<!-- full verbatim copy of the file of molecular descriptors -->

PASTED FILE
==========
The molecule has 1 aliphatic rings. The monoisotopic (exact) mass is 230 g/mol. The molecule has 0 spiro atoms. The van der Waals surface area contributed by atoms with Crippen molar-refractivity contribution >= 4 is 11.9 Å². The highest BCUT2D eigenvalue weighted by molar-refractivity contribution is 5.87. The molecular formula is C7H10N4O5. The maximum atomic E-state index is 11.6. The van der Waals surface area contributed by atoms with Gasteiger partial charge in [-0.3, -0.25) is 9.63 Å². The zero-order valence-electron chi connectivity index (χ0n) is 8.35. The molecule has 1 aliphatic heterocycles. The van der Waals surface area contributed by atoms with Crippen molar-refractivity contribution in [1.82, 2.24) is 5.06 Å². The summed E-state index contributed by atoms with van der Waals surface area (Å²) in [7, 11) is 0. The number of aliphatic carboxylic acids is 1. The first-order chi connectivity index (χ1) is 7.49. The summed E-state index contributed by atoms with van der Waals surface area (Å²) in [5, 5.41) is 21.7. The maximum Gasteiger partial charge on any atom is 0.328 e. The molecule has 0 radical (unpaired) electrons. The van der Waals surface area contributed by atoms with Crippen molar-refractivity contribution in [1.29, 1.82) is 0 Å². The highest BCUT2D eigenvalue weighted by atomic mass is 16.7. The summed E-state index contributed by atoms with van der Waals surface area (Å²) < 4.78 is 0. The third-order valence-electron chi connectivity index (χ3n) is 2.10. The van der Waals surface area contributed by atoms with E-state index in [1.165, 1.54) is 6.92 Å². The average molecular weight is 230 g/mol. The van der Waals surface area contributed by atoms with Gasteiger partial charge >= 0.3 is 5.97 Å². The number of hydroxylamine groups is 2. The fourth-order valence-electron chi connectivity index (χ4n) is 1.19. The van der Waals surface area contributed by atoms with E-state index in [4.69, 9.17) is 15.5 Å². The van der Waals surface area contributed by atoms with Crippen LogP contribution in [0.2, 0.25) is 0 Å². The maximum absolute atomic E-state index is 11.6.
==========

The molecule has 1 aliphatic rings. The monoisotopic (exact) mass is 230 g/mol. The molecule has 0 spiro atoms. The van der Waals surface area contributed by atoms with Crippen molar-refractivity contribution >= 4 is 11.9 Å². The highest BCUT2D eigenvalue weighted by molar-refractivity contribution is 5.87. The molecular formula is C7H10N4O5. The maximum atomic E-state index is 11.6. The van der Waals surface area contributed by atoms with Gasteiger partial charge in [-0.3, -0.25) is 9.63 Å². The zero-order valence-electron chi connectivity index (χ0n) is 8.35. The molecule has 1 aliphatic heterocycles. The van der Waals surface area contributed by atoms with Crippen molar-refractivity contribution in [1.82, 2.24) is 5.06 Å². The summed E-state index contributed by atoms with van der Waals surface area (Å²) in [7, 11) is 0. The number of aliphatic carboxylic acids is 1. The first-order chi connectivity index (χ1) is 7.49. The summed E-state index contributed by atoms with van der Waals surface area (Å²) in [5, 5.41) is 21.7. The maximum Gasteiger partial charge on any atom is 0.328 e. The molecule has 0 radical (unpaired) electrons. The van der Waals surface area contributed by atoms with Crippen molar-refractivity contribution in [1.29, 1.82) is 0 Å². The highest BCUT2D eigenvalue weighted by atomic mass is 16.7. The summed E-state index contributed by atoms with van der Waals surface area (Å²) < 4.78 is 0. The third-order valence-electron chi connectivity index (χ3n) is 2.10. The van der Waals surface area contributed by atoms with E-state index in [1.165, 1.54) is 6.92 Å². The average molecular weight is 230 g/mol. The van der Waals surface area contributed by atoms with Gasteiger partial charge >= 0.3 is 5.97 Å². The number of hydroxylamine groups is 2. The fourth-order valence-electron chi connectivity index (χ4n) is 1.19. The van der Waals surface area contributed by atoms with E-state index in [4.69, 9.17) is 15.5 Å². The van der Waals surface area contributed by atoms with Crippen LogP contribution in [0.2, 0.25) is 0 Å². The maximum absolute atomic E-state index is 11.6.